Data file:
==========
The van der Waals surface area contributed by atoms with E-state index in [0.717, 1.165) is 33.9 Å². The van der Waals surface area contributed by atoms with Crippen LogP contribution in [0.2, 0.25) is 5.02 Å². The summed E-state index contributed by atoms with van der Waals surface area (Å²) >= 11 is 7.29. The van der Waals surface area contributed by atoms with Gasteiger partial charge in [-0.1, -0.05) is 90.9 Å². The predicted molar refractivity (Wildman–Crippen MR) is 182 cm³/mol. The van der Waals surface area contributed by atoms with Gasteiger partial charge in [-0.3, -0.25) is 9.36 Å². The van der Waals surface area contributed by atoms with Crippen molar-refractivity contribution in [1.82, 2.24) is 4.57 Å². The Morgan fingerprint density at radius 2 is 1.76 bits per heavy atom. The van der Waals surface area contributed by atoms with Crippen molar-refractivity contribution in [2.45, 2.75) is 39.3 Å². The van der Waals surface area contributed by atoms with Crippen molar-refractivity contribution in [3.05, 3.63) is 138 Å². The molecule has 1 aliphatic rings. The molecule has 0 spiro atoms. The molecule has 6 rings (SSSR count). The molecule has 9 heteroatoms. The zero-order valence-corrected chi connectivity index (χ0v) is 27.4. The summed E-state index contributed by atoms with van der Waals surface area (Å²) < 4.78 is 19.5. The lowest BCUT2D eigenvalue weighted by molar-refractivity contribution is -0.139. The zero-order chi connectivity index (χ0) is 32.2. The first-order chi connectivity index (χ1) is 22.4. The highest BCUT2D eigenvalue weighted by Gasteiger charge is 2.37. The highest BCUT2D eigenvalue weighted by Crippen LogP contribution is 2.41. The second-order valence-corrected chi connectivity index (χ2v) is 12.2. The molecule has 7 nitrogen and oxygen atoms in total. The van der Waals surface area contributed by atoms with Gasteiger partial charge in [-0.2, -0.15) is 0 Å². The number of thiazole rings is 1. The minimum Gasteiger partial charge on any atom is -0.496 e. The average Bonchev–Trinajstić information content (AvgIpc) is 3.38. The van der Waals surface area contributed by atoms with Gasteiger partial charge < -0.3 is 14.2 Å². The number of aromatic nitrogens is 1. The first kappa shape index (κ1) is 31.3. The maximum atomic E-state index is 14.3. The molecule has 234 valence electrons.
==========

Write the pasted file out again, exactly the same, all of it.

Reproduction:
The van der Waals surface area contributed by atoms with E-state index in [0.717, 1.165) is 33.9 Å². The van der Waals surface area contributed by atoms with Crippen LogP contribution in [0.2, 0.25) is 5.02 Å². The summed E-state index contributed by atoms with van der Waals surface area (Å²) >= 11 is 7.29. The van der Waals surface area contributed by atoms with Gasteiger partial charge in [-0.1, -0.05) is 90.9 Å². The predicted molar refractivity (Wildman–Crippen MR) is 182 cm³/mol. The van der Waals surface area contributed by atoms with Gasteiger partial charge in [-0.3, -0.25) is 9.36 Å². The van der Waals surface area contributed by atoms with Crippen molar-refractivity contribution in [1.82, 2.24) is 4.57 Å². The Morgan fingerprint density at radius 2 is 1.76 bits per heavy atom. The van der Waals surface area contributed by atoms with Crippen molar-refractivity contribution in [2.45, 2.75) is 39.3 Å². The van der Waals surface area contributed by atoms with Crippen molar-refractivity contribution in [3.05, 3.63) is 138 Å². The molecule has 1 aliphatic rings. The molecule has 0 spiro atoms. The molecule has 6 rings (SSSR count). The molecule has 9 heteroatoms. The zero-order valence-corrected chi connectivity index (χ0v) is 27.4. The summed E-state index contributed by atoms with van der Waals surface area (Å²) < 4.78 is 19.5. The lowest BCUT2D eigenvalue weighted by molar-refractivity contribution is -0.139. The zero-order chi connectivity index (χ0) is 32.2. The first-order chi connectivity index (χ1) is 22.4. The highest BCUT2D eigenvalue weighted by Gasteiger charge is 2.37. The highest BCUT2D eigenvalue weighted by Crippen LogP contribution is 2.41. The second-order valence-corrected chi connectivity index (χ2v) is 12.2. The molecule has 7 nitrogen and oxygen atoms in total. The van der Waals surface area contributed by atoms with Gasteiger partial charge in [-0.2, -0.15) is 0 Å². The number of thiazole rings is 1. The minimum Gasteiger partial charge on any atom is -0.496 e. The average Bonchev–Trinajstić information content (AvgIpc) is 3.38. The van der Waals surface area contributed by atoms with Gasteiger partial charge < -0.3 is 14.2 Å². The number of aromatic nitrogens is 1. The first kappa shape index (κ1) is 31.3. The maximum atomic E-state index is 14.3. The molecule has 234 valence electrons.